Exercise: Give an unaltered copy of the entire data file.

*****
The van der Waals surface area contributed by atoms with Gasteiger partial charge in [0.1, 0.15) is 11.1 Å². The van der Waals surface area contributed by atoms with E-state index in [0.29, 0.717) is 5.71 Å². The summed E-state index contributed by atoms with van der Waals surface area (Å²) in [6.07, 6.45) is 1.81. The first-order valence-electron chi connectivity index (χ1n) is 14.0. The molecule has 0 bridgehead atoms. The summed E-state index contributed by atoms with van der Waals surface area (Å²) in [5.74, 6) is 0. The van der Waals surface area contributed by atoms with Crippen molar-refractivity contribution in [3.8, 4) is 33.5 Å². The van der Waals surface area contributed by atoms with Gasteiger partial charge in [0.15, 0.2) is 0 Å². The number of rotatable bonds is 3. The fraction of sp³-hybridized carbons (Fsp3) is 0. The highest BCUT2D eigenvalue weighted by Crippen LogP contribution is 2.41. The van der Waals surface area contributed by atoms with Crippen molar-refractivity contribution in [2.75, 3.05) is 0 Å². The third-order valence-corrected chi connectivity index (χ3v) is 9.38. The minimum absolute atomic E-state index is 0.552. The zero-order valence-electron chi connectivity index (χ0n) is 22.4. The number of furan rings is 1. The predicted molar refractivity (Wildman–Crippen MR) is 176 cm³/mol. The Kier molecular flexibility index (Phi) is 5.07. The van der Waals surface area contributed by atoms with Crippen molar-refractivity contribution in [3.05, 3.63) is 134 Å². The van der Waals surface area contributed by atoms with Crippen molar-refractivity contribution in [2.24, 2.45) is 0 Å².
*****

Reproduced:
The van der Waals surface area contributed by atoms with Gasteiger partial charge in [0.1, 0.15) is 11.1 Å². The van der Waals surface area contributed by atoms with E-state index in [0.29, 0.717) is 5.71 Å². The summed E-state index contributed by atoms with van der Waals surface area (Å²) in [6.07, 6.45) is 1.81. The first-order valence-electron chi connectivity index (χ1n) is 14.0. The molecule has 0 bridgehead atoms. The summed E-state index contributed by atoms with van der Waals surface area (Å²) in [5.74, 6) is 0. The van der Waals surface area contributed by atoms with Crippen molar-refractivity contribution in [3.8, 4) is 33.5 Å². The van der Waals surface area contributed by atoms with Gasteiger partial charge in [0.15, 0.2) is 0 Å². The number of rotatable bonds is 3. The fraction of sp³-hybridized carbons (Fsp3) is 0. The highest BCUT2D eigenvalue weighted by Crippen LogP contribution is 2.41. The van der Waals surface area contributed by atoms with Crippen molar-refractivity contribution in [2.75, 3.05) is 0 Å². The third-order valence-corrected chi connectivity index (χ3v) is 9.38. The minimum absolute atomic E-state index is 0.552. The zero-order valence-electron chi connectivity index (χ0n) is 22.4. The number of furan rings is 1. The predicted molar refractivity (Wildman–Crippen MR) is 176 cm³/mol. The Kier molecular flexibility index (Phi) is 5.07. The van der Waals surface area contributed by atoms with Crippen molar-refractivity contribution in [3.05, 3.63) is 134 Å². The van der Waals surface area contributed by atoms with Crippen molar-refractivity contribution in [2.24, 2.45) is 0 Å².